The race to be the silliest: alternative energy and the election

I had mentioned in a previous post that I would look at the Greens’ policies in due course, and I’ve started. But the other night a smiling Greens Senate candidate for the ACT, Christina Hobbs, told us in the news that she had  a plan that would Renew Canberra. How would she do that, always supposing the city needs ‘renewing’? Why, by boosting alternative energy, of course. Now, before I get stuck into her policy it’s worth remembering that the Greens can say almost anything their supporters like, because they are not going to be in power (the probability of a Greens government after July 2nd would seem to be a good deal less than 0.5 per cent). What they do, in announcing policies, is to push the two major party groups into worrying about whether it’s worth competing on their ground or not. I suppose I should add that they have hopes they will be in a balance of power position after July 2nd, but Labor may have learned from last time. We shall see.

Some of the basic policy positions have been about for six months or more. The Turnbull Government has said nothing yet about its plans, if any, for boosting the use of alternative energy after 2020, for which it has a target of 23 per cent. Labor has proclaimed a target of 50 per cent by 2030, while the Greens have set a target of 90 per cent by the same year. I’ll come back to the Greens’ figure in due course. But let’s consider Ms Hobbs’s Renew Canberra plan first, noting that, in her words, Global warming is the greatest challenge of our time.

The plan is short of argument and evidence,  and starts like this. Our economic future is clean and green, or it is no future at all. In Canberra, it is research and innovation in renewable energy that will revitalise our local economy, stimulate new industries and create new jobs. The ACT provides a blueprint for the Greens plan around the country to create a jobs-rich, clean energy future. Our plan will build on what’s already happening locally by investing in new jobs in research, where the ACT is emerging as a leader in the knowledge economy.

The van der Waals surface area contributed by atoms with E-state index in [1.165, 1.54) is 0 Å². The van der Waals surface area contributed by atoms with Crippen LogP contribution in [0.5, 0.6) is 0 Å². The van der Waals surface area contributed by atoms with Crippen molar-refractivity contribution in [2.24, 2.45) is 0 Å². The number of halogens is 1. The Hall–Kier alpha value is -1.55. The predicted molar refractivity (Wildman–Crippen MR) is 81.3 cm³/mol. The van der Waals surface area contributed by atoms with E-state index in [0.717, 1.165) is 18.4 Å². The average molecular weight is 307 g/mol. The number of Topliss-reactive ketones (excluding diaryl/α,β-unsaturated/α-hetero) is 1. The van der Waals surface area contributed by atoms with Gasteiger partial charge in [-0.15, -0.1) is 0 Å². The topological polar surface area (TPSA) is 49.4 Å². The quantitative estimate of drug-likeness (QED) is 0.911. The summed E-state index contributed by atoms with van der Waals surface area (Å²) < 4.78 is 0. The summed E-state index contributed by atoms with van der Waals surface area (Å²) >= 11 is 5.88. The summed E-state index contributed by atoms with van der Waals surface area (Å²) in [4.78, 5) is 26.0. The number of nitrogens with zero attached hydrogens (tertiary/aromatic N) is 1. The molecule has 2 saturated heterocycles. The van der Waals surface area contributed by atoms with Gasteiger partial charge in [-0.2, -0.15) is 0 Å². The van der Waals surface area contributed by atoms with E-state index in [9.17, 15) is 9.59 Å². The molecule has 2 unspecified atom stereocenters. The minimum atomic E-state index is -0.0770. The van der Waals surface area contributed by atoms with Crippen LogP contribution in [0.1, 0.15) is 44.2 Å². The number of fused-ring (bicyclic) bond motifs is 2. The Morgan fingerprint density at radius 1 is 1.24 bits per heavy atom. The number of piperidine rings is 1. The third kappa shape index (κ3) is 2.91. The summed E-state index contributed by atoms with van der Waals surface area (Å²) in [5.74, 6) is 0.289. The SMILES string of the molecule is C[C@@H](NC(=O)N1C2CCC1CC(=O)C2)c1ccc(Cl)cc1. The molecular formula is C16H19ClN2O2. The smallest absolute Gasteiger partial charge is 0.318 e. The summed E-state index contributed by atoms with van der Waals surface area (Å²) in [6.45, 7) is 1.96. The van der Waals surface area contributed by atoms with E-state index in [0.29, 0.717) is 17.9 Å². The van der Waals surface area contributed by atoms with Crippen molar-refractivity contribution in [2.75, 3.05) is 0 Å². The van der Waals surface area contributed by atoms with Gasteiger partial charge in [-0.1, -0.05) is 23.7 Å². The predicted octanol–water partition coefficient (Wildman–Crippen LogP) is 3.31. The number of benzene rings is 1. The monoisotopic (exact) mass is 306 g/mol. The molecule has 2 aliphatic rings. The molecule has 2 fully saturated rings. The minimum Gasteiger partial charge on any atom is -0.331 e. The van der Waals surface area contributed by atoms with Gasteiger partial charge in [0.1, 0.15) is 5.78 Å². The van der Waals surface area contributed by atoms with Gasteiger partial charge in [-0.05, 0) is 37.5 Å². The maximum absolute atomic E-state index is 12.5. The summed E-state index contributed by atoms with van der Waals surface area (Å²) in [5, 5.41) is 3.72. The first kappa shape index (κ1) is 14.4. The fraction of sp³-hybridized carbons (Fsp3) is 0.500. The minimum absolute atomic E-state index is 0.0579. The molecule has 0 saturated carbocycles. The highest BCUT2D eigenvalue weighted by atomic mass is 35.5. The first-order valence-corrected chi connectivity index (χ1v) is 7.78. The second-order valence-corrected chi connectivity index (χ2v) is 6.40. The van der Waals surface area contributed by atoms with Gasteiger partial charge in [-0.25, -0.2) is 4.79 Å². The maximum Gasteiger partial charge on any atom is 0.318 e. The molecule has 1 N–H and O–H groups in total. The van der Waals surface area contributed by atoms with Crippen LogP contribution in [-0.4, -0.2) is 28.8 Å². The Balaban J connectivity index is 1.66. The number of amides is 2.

Did you know that the ACT was emerging as such a leader? I didn’t either, and I don’t know what the evidence for it is thought to be, as well. No matter. The key is the Greens’ national plan, Renew Australia, for which Renew Canberra is a spin-off. What is to happen there? A new half-billion government authority, RenewAustralia, will have $5 billion to spend on new energy generation over the next four years. The plan will put nearly a billion through the Australian Research Council, Co-operative Research Centres and other bodies for new research jobs, presumably all in alternative energy. It will provide better support for roof-top solar installation, and convert fossil fuel use into ‘clean electricity’. How is it to be paid for? Wait for it.

Our plan for jobs in research will be funded from announced revenue measures, including the abolition of fossil fuel subsidies. Abolishing one such subsidy alone, the fuel tax credit rebate, would save the budget at least $4.5 billion a year. Instead of propping up the industries of the past, the Greens will redirect that money to securing our future.

With great respect, I have to say that the notion that Australia has fossil fuel subsidies is impossible  to sustain.  A fossil fuel subsidy occurs when a government acts to provide fuels to consumers at lower-than-market prices. Indonesia does this, though not as generously as it used to, and many other countries do it too. They’re usually oil producers. Australia doesn’t do it, and never has done it. What about the fuel tax rebate, you ask.

First, the fuel tax credit is not a fossil fuel subsidy. To repeat, we don’t have any in Australia. While the Greens and their supporters talk a lot about ‘fossil fuel subsidies’, they seem to mean any taxation measure from which a mining company or large corporation could benefit.  This is a misuse of language.